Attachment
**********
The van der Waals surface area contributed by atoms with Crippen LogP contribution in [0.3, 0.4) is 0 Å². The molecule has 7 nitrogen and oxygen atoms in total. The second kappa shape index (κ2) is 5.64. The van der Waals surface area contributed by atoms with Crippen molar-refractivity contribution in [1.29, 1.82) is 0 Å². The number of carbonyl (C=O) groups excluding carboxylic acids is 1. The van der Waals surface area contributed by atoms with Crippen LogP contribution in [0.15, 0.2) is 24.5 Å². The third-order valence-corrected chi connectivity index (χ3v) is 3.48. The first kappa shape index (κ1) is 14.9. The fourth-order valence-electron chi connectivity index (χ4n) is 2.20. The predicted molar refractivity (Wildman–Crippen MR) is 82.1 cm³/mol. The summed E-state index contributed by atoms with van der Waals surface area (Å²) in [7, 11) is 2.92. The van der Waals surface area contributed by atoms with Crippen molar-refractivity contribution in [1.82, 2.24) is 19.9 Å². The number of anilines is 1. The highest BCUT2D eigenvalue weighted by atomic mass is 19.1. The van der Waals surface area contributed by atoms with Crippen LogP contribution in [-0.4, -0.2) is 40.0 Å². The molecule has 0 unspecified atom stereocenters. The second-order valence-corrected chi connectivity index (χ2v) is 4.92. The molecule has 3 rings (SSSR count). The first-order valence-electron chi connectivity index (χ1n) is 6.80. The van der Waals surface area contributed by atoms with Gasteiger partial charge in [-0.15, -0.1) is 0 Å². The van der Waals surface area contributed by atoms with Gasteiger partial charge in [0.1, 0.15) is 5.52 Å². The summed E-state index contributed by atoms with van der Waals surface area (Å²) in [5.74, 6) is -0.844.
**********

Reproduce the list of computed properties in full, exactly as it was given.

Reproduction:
The van der Waals surface area contributed by atoms with Crippen LogP contribution in [0.3, 0.4) is 0 Å². The molecule has 7 nitrogen and oxygen atoms in total. The second kappa shape index (κ2) is 5.64. The van der Waals surface area contributed by atoms with Crippen molar-refractivity contribution in [1.29, 1.82) is 0 Å². The number of carbonyl (C=O) groups excluding carboxylic acids is 1. The van der Waals surface area contributed by atoms with Crippen LogP contribution in [0.15, 0.2) is 24.5 Å². The third-order valence-corrected chi connectivity index (χ3v) is 3.48. The first kappa shape index (κ1) is 14.9. The fourth-order valence-electron chi connectivity index (χ4n) is 2.20. The predicted molar refractivity (Wildman–Crippen MR) is 82.1 cm³/mol. The summed E-state index contributed by atoms with van der Waals surface area (Å²) in [7, 11) is 2.92. The van der Waals surface area contributed by atoms with Crippen molar-refractivity contribution in [1.82, 2.24) is 19.9 Å². The number of anilines is 1. The highest BCUT2D eigenvalue weighted by atomic mass is 19.1. The van der Waals surface area contributed by atoms with Crippen LogP contribution in [-0.4, -0.2) is 40.0 Å². The molecule has 0 unspecified atom stereocenters. The second-order valence-corrected chi connectivity index (χ2v) is 4.92. The molecule has 3 rings (SSSR count). The first-order valence-electron chi connectivity index (χ1n) is 6.80. The van der Waals surface area contributed by atoms with Gasteiger partial charge in [-0.15, -0.1) is 0 Å². The van der Waals surface area contributed by atoms with Gasteiger partial charge in [0.1, 0.15) is 5.52 Å². The summed E-state index contributed by atoms with van der Waals surface area (Å²) in [5.74, 6) is -0.844.